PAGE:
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Course 900 - Oil and Gas Safety Management

Safety guides and audits to make your job as a safety professional easier

Hazard Prevention and Control

heirarchy of controls
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The Hierarchy of Controls

Controlling exposures to wellsite hazards is the fundamental method of protecting workers on an oil and gas site. Controlling hazards and exposures is the fundamental method of protecting workers. ANSI/ASSP Z10-2012, Occupational Health and Safety Management Systems, encourages employers to use the following hierarchy of hazard controls:

  1. Elimination
  2. Substitution
  3. Engineering controls
  4. Warnings
  5. Administrative controls
  6. Personal protective equipment

The idea behind this hierarchy is that the control methods at the top of the list are potentially more effective and protective than those at the bottom. Following the hierarchy normally leads to the implementation of inherently safer systems. The risk of illness or injury should be substantially reduced. Let’s take a closer look at each of the control measures.

1. Which of the following hierarchy of control methods is considered most effective and protective?

a. Engineering controls
b. Administrative controls
c. Elimination
d. Personal Protective Equipment

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The best control measure to control a hazard is to eliminate it. If you don’t have the hazard, you won’t get injured. While elimination is the most effective at reducing hazards, it also tend to be the most difficult to implement in an existing process.

If the oil and gas project is still at the design or development stage, elimination and substitution of hazards may be inexpensive and simple to implement. For an existing process, major changes in equipment and procedures may be required to eliminate or substitute for a hazard.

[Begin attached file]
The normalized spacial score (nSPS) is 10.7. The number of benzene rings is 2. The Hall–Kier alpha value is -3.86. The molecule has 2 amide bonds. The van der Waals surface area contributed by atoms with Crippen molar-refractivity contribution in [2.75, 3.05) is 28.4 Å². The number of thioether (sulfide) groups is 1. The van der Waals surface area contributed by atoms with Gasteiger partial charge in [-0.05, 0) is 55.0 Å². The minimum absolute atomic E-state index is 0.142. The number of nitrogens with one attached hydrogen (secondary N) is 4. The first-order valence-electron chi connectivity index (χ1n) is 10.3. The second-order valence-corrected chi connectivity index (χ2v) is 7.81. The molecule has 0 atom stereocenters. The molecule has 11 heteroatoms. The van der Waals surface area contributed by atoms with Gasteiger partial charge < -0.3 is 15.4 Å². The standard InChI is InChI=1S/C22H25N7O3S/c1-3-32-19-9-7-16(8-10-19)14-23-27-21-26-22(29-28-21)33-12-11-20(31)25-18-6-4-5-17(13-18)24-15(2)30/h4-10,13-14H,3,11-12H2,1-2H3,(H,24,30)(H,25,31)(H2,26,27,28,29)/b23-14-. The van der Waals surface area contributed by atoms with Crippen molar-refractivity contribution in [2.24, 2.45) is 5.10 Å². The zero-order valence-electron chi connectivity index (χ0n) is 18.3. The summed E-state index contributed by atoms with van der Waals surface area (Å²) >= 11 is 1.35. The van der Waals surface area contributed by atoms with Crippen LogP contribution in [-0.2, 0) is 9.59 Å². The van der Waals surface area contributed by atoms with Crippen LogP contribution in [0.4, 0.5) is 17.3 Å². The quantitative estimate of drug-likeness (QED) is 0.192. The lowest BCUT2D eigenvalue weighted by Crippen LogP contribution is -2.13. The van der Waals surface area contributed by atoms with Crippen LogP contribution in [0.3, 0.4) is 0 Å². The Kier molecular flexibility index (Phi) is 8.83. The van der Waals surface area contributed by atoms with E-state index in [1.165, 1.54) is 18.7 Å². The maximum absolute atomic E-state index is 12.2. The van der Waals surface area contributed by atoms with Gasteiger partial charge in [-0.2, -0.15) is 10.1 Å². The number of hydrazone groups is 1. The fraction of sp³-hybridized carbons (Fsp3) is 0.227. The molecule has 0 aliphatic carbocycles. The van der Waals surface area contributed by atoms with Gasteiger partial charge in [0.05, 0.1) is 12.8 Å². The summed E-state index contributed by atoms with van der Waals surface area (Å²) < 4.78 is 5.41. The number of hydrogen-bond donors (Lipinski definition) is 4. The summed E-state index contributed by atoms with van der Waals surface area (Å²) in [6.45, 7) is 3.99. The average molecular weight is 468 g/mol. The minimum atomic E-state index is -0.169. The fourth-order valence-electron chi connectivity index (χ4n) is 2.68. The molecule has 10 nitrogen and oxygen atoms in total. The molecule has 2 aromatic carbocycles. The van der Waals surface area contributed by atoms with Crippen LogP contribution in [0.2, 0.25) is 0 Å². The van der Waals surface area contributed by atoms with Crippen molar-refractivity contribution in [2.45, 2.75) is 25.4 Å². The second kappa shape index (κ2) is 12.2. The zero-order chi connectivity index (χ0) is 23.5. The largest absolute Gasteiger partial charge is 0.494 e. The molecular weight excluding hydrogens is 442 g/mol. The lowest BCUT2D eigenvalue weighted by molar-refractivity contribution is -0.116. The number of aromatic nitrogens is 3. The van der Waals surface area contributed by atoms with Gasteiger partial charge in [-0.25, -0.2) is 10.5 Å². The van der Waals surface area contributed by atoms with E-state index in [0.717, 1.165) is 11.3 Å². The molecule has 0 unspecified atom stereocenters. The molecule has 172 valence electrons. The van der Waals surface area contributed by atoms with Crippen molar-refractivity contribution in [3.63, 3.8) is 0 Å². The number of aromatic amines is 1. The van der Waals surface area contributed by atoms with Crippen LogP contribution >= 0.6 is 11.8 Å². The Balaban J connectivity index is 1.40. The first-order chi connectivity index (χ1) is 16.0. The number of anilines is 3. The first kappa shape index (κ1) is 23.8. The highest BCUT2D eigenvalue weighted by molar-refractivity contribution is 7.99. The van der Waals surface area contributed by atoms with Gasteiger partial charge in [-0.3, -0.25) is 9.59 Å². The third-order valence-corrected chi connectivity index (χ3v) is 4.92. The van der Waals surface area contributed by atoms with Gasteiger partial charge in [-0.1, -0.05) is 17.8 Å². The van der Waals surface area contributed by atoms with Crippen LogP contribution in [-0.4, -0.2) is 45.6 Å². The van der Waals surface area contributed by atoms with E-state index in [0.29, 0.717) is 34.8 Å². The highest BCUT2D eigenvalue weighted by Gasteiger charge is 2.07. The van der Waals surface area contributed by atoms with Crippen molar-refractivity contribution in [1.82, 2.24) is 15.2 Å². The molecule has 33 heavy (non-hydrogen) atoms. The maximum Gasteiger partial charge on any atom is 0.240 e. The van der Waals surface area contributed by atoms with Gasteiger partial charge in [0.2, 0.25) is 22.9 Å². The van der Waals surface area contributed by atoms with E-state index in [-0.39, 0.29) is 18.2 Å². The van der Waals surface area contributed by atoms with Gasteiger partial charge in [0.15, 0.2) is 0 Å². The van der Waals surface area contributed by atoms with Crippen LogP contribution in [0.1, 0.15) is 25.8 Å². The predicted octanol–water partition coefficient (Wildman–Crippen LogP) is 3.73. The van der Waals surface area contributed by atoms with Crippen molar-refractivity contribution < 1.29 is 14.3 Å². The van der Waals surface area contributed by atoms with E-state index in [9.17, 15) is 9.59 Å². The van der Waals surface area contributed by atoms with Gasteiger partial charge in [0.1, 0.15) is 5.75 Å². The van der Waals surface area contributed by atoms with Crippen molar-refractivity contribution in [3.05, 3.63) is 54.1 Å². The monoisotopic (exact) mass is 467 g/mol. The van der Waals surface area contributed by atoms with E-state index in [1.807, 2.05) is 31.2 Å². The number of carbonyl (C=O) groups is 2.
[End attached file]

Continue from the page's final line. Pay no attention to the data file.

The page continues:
The next best control measure is to substitute something else in its place that would be non-hazardous or less hazardous to workers. For example, a non-toxic (or less toxic) chemical could be substituted for a hazardous one.

2. When is it less expensive and more feasible to eliminate hazardous conditions at the wellsite?

a. Prior to well completion
b. During the site preparation phase
c. During the design or development phase
d. Once drilling has commenced

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Engineering Controls

engineering control
A guardrail is a good example of an engineering control.
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Engineering controls are used to remove a hazard or place a barrier between the worker and the hazard. Well-designed engineering controls can be highly effective in protecting workers and will typically be independent of worker interactions to provide this high level of protection.

The initial cost of engineering controls can be higher than the cost of administrative controls or personal protective equipment, but over the longer term, operating costs are frequently lower, and in some instances, can provide cost savings in other areas of the process. Engineering controls should be designed to make it hard for employees to defeat the controls.

Engineering controls include methods such as:

  • using noise dampening technology to reduce noise levels;
  • enclosing a chemical process in a Plexiglas "glove box";
  • using mechanical lifting devices; or
  • using local exhaust ventilation that captures and carries away the contaminants.

3. Which of the following is TRUE concerning the use of engineering controls?

a. Initial costs to implement engineering controls is usually quite low
b. Over the long term, the cost of engineering controls is high
c. Engineering controls depend on worker interaction to provide protection
d. Engineering controls should make it hard for employees to defeat

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Warnings promote employee awareness of hazards. They do not prevent exposure to a hazard, but they do provide a visual, audible, and/or tactile indicator to warn people of potential danger. Greater awareness is gained by using signs, alarms, signals, labels, placards, cones, and other methods.